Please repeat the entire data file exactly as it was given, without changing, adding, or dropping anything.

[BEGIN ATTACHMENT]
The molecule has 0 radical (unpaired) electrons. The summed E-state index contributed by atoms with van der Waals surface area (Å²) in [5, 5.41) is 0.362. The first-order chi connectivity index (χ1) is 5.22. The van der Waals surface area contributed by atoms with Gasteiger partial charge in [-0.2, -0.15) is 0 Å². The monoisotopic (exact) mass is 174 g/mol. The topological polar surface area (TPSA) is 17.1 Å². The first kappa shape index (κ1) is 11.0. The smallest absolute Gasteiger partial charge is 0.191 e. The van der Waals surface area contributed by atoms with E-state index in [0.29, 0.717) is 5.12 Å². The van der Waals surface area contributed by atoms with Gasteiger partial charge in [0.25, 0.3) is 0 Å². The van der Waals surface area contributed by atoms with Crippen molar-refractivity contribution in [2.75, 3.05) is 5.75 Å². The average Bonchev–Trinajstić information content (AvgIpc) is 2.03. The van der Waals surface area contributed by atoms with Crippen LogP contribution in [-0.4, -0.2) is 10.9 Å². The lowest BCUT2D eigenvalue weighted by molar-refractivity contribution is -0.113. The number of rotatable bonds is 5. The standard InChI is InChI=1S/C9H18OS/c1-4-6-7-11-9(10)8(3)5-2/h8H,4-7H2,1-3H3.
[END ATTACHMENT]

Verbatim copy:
The molecule has 0 radical (unpaired) electrons. The summed E-state index contributed by atoms with van der Waals surface area (Å²) in [5, 5.41) is 0.362. The first-order chi connectivity index (χ1) is 5.22. The van der Waals surface area contributed by atoms with Gasteiger partial charge in [-0.2, -0.15) is 0 Å². The monoisotopic (exact) mass is 174 g/mol. The topological polar surface area (TPSA) is 17.1 Å². The first kappa shape index (κ1) is 11.0. The smallest absolute Gasteiger partial charge is 0.191 e. The van der Waals surface area contributed by atoms with E-state index in [0.29, 0.717) is 5.12 Å². The van der Waals surface area contributed by atoms with Gasteiger partial charge in [0.25, 0.3) is 0 Å². The van der Waals surface area contributed by atoms with Crippen molar-refractivity contribution in [2.75, 3.05) is 5.75 Å². The average Bonchev–Trinajstić information content (AvgIpc) is 2.03. The van der Waals surface area contributed by atoms with Crippen LogP contribution in [-0.4, -0.2) is 10.9 Å². The lowest BCUT2D eigenvalue weighted by molar-refractivity contribution is -0.113. The number of rotatable bonds is 5. The standard InChI is InChI=1S/C9H18OS/c1-4-6-7-11-9(10)8(3)5-2/h8H,4-7H2,1-3H3.